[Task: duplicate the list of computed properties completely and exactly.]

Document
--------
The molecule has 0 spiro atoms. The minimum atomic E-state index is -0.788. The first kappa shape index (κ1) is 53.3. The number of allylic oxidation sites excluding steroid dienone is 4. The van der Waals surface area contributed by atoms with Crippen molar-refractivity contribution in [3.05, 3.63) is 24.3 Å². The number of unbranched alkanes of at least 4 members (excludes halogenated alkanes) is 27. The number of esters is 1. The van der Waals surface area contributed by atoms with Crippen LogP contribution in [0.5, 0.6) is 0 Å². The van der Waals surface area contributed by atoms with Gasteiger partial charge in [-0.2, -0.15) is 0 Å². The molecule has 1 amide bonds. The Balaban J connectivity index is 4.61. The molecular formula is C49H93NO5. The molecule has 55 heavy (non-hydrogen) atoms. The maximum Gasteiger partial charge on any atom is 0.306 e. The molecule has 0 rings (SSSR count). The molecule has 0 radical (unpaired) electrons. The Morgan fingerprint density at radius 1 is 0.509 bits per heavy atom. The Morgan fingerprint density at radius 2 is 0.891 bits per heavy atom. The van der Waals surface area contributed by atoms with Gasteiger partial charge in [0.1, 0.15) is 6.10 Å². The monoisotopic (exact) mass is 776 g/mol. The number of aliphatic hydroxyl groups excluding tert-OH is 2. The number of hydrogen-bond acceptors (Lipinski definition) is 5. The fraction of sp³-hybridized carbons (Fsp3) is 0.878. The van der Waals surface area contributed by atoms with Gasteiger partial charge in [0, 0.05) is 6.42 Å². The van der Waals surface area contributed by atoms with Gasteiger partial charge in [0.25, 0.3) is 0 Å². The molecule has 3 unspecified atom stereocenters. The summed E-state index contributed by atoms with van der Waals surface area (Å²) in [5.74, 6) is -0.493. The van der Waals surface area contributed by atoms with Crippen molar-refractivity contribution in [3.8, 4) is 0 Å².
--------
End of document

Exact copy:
The molecule has 0 spiro atoms. The minimum atomic E-state index is -0.788. The first kappa shape index (κ1) is 53.3. The number of allylic oxidation sites excluding steroid dienone is 4. The van der Waals surface area contributed by atoms with Crippen molar-refractivity contribution in [3.05, 3.63) is 24.3 Å². The number of unbranched alkanes of at least 4 members (excludes halogenated alkanes) is 27. The number of esters is 1. The van der Waals surface area contributed by atoms with Crippen LogP contribution in [0.5, 0.6) is 0 Å². The van der Waals surface area contributed by atoms with Gasteiger partial charge in [-0.2, -0.15) is 0 Å². The molecule has 1 amide bonds. The Balaban J connectivity index is 4.61. The molecular formula is C49H93NO5. The molecule has 55 heavy (non-hydrogen) atoms. The maximum Gasteiger partial charge on any atom is 0.306 e. The molecule has 0 rings (SSSR count). The molecule has 0 radical (unpaired) electrons. The Morgan fingerprint density at radius 1 is 0.509 bits per heavy atom. The Morgan fingerprint density at radius 2 is 0.891 bits per heavy atom. The van der Waals surface area contributed by atoms with Gasteiger partial charge in [0.1, 0.15) is 6.10 Å². The monoisotopic (exact) mass is 776 g/mol. The number of aliphatic hydroxyl groups excluding tert-OH is 2. The number of hydrogen-bond acceptors (Lipinski definition) is 5. The fraction of sp³-hybridized carbons (Fsp3) is 0.878. The van der Waals surface area contributed by atoms with Gasteiger partial charge in [0, 0.05) is 6.42 Å². The van der Waals surface area contributed by atoms with Gasteiger partial charge in [0.25, 0.3) is 0 Å². The molecule has 3 unspecified atom stereocenters. The summed E-state index contributed by atoms with van der Waals surface area (Å²) in [5.74, 6) is -0.493. The van der Waals surface area contributed by atoms with Crippen molar-refractivity contribution in [3.8, 4) is 0 Å².